United States District Court, D. Oregon, Eugene Division
OPINION AND ORDER
AIKEN UNITED STATES DISTRICT JUDGE
Bruce Committe filed suit against Oregon State University
("OSU") and several OSU employees after they failed
to hire him for a faculty position at the University.
Plaintiff alleges claims for age discrimination, retaliation,
denial of academic freedom, and violations of his free speech
and equal protection rights against all defendants. Several
motions are pending before the Court, including plaintiffs
Application to Proceed with his lawsuit in forma
pauperis ("IFP") (doc. 2), and defendants'
Motion to Dismiss (doc. 10). For the reasons set forth
herein, plaintiffs Application to Proceed IFP (doc. 2) is
GRANTED. Defendants' Motion to Dismiss (doc. 10) is also
alleges that OSU and its employees Mitzi M. Montoya, Jacob
Rose, Edward J. Ray, Kim Kirkland, Clay Simmons, Edward
Feser, and unnamed Doe defendants (collectively
"Defendants") violated his rights when they chose
not to hire him for an advertised faculty position. Plaintiff
avers that he applied for, but was not offered, a faculty
position in OSU's College of Business. Plaintiff alleges
that OSU hired an individual several decades younger than the
plaintiff and that this decision violated plaintiffs rights.
has twice unsuccessfully applied to work at OSU previously.
In both instances, plaintiff brought similar lawsuits against
OSU alleging age discrimination when he was not hired.
Committe v. Or. State Univ., 2015 WL 2170122 (D.Or.
2015) [hereinafter Committee I] (granting
defendants' motion for summary judgment),
aff'd, 683 Fed.Appx. 607 (9th Cir. 2017);
Committe v. Or. State Univ., 2016 WL 4374945 (D.Or.
2016) [hereinafter Committe II] (granting
defendants' motion to dismiss for failure to state a
Committe I, plaintiff filed age discrimination
claims against OSU and several employees when he applied for,
but did not receive, an advertised faculty position. 2015 WL
2170122 at *11. The court found that OSU had
non-discriminatory, non-pretextual reasons for not hiring the
plaintiff, granted the defendant's motion for summary
judgment, and dismissed the complaint with prejudice.
Id. The Ninth Circuit affirmed. Committee
7, 683 Fed.Appx. at 607.
Committe II, plaintiff again brought age
discrimination claims against OSU along with retaliation and
violation of equal protection claims after OSU decided not to
hire the plaintiff for another position for which he had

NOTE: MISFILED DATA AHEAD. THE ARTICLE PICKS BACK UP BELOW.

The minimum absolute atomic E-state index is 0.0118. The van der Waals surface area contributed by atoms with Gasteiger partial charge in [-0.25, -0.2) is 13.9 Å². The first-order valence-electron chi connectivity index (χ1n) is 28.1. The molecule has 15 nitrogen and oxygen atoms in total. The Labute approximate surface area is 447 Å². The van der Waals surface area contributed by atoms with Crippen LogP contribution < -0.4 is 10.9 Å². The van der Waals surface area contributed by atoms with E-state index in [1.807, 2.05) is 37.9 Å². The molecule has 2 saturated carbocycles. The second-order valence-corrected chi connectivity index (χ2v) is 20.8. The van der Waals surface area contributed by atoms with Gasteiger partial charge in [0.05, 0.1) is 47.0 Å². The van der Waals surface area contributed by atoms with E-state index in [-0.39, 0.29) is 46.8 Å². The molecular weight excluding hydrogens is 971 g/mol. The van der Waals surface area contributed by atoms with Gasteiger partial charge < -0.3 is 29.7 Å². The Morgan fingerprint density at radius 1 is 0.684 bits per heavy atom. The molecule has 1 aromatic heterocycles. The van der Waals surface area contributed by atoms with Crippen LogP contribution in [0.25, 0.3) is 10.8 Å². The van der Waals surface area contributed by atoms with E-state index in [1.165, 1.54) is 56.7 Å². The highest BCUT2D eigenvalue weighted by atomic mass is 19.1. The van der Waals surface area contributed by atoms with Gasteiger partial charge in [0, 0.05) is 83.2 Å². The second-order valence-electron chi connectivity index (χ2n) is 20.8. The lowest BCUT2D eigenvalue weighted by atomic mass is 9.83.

applied, Committe II, 2016 WL 4374945 at *1. Again,
the court dismissed the complaint but granted leave to amend.
Id. at *3. Plaintiff failed to amend and it was
dismissed with prejudice. Id. Plaintiff currently
alleges that OSU's most recent decision not to hire him
was, in part, retaliation for his previous lawsuits.
present case, plaintiff alleges claims for (1) state law age
discrimination, (2) state law retaliation, (3) denial of
"academic freedom" (4) failure to train and
educate, and (5) denial of equal protection.
parties who commence an action in federal district court must
pay a filing fee, 28 U.S.C. § 1914(a). However, to
facilitate equal access to the court system, 28 U.S.C. §
1915 allows indigent plaintiffs to apply for a fee waiver.
Before granting a plaintiff leave to proceed IFP, without
paying fees, the court must determine that the litigant is
actually unable to pay. 28 U.S.C. § 1915(a)(1);
Lopez v. Smith, 203 F.3d 1122, 1126 (9th Cir. 2000).
the court finds that the litigant is unable to pay, it is
under an obligation to dismiss if the complaint is frivolous,
malicious, fails to state a claim upon which relief can be
granted, or seeks monetary damages from a party who is immune
from such relief. 28 U.S.C. § l9l5(e)(2)(B)(i)-(iii);
Lopez, 203 F.3d at 1126; Bobo v. Plymouth
Housing Group, 2014 WL 6085858, *1(D. Or. 2014).
making this determination, the court applies the same
standard as when it evaluates a Federal Rule of Civil
Procedure 12(b)(6) motion. Watison v. Carter, 668
F.3d 1108, 1112 (9th Cir. 2012) ("The standard for
determining whether a plaintiff has failed to state a claim
upon which relief can be granted under §
1915(e)(2)(B)(ii) is the same as the Federal Rule of Civil
Procedure 12(b)(6) standard for failure to state a
claim."); Bobo, 2014 WL 6085858 at *2;
Hutchinson v. State, 2017 WL 5505572, *2 (D. Or.
2017). Under this standard, when viewed in the light most
favorable to the plaintiff, a complaint must contain
sufficient facts to '"state a claim for relief
that is plausible on its face.'" Ashcroft v.
Iqbal, 556 U.S. 662, 678 (2009) (quoting Bell All
Corp. v. Twombfy, 550 U.S. 544, 570 (2007)).
complaint must allege "more than a sheer possibility
that that a defendant has acted unlawfully"
(Id. at 678) and present more than "a statement
of facts that merely creates a suspicion [of] a legally
cognizable right of action." Bell Atlantic
Corp., 550 U.S. at 555. The court need not accept legal
assertions as true, and while "[f]he court views the
complaint liberally [it] will not supplant vague and
conclusory allegations." Committe II, 2016 WL
4374945 at *2. If the court determines that the IFP complaint
fails to state a claim upon which relief can be granted, it
is required to dismiss. 28 U.S.C. §
se litigants are held to a less stringent standard than
attorneys, and courts construe their pleadings liberally and
give them the benefit of the doubt Haines v. Kerner,404 U.S. 519, 520-21 (1972); Hutchinson, 2017 WL
5505572 at *2. Pro se litigants are entitled to
"notice of the deficiencies in the complaint" and
if those deficiencies can be cured, an opportunity to amend.
Hutchinson, 2017 WL 5505572 at *2 (citing
Karim-Panahi v. L.A. Police Dep't,839 F.2d 621,
623 (9th Cir. 1988)). However, "while the Court must
leniently construe pro se pleadings, Plaintiff[s]
must still ...